The negative transcriptional regulator NmrA discriminates between oxidized and reduced dinucleotides.
Lamb HK., Leslie K., Dodds AL., Nutley M., Cooper A., Johnson C., Thompson P., Stammers DK., Hawkins AR.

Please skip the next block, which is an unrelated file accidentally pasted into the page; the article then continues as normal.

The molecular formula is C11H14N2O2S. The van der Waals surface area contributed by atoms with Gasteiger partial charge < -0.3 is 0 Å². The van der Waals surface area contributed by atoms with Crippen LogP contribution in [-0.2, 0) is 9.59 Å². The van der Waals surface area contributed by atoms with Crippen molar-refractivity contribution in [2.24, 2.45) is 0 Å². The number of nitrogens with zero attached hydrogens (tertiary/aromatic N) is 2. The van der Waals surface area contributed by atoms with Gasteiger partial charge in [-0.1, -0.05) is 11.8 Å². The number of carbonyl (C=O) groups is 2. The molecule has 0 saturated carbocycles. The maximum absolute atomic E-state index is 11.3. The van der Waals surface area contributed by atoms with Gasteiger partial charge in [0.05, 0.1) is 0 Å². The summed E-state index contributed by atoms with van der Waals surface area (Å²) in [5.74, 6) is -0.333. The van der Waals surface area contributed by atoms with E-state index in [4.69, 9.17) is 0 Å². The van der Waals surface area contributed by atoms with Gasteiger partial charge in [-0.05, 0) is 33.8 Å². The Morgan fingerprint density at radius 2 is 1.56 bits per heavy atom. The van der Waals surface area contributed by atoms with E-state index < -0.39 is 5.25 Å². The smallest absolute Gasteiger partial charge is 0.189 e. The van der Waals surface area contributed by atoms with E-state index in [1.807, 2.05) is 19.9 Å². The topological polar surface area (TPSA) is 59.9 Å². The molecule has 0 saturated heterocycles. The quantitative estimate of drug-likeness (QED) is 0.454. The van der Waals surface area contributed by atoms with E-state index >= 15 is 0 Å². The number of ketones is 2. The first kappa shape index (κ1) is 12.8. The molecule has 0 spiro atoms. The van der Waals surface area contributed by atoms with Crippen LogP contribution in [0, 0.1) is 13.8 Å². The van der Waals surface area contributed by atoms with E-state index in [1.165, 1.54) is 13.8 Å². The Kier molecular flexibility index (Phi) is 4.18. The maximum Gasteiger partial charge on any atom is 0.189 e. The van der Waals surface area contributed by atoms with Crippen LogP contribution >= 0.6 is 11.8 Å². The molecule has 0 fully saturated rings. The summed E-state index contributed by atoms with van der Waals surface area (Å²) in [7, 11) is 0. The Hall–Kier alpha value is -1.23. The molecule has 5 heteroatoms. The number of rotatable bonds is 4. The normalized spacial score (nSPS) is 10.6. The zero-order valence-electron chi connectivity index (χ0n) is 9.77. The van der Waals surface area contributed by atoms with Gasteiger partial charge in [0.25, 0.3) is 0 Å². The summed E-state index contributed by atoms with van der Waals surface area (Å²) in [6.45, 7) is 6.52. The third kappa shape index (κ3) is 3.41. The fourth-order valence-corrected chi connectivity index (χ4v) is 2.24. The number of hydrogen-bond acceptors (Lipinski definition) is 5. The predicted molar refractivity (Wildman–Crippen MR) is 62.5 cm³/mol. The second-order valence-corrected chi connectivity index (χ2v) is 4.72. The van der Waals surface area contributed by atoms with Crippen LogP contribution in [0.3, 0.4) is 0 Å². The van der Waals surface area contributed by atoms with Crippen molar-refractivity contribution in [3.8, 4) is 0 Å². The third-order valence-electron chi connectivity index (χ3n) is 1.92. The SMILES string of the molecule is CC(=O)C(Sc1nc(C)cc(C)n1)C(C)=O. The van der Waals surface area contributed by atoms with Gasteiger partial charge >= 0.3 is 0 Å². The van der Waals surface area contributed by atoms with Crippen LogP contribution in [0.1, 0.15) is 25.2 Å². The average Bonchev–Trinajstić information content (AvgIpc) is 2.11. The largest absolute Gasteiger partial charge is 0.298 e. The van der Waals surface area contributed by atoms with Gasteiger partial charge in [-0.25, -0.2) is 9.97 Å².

NmrA, a transcription repressor involved in the regulation of nitrogen metabolism in Aspergillus nidulans,is a member of the short-chain dehydrogenase reductase superfamily. Isothermal titration calorimetry and differential scanning calorimetry have been used to show NmrA binds NAD+ and NADP+ with similar affinity (average KD 65 microM) but has a greatly reduced affinity for NADH and NADPH (average KD 6.0 mM). The structure of NmrA in a complex with NADP+ reveals how repositioning a His-37 side chain allows the different conformations of NAD+ and NADP+ to be accommodated. Modeling NAD(P)H into NmrA indicated that steric clashes, attenuation of electrostatic interactions, and loss of aromatic ring stacking can explain the differing affinities of NAD(P)+/NAD(P)H. The ability of NmrA to discriminate between the oxidized and reduced forms of the dinucleotides may be linked to a possible role in redox sensing. Isothermal titration calorimetry demonstrated that NmrA and a C-terminal fragment of the GATA transcription factor AreA interacted with a 1:1 stoichiometry and an apparent KD of 0.26 microM. NmrA was unable to bind the nitrogen metabolite repression signaling molecules ammonium or glutamine.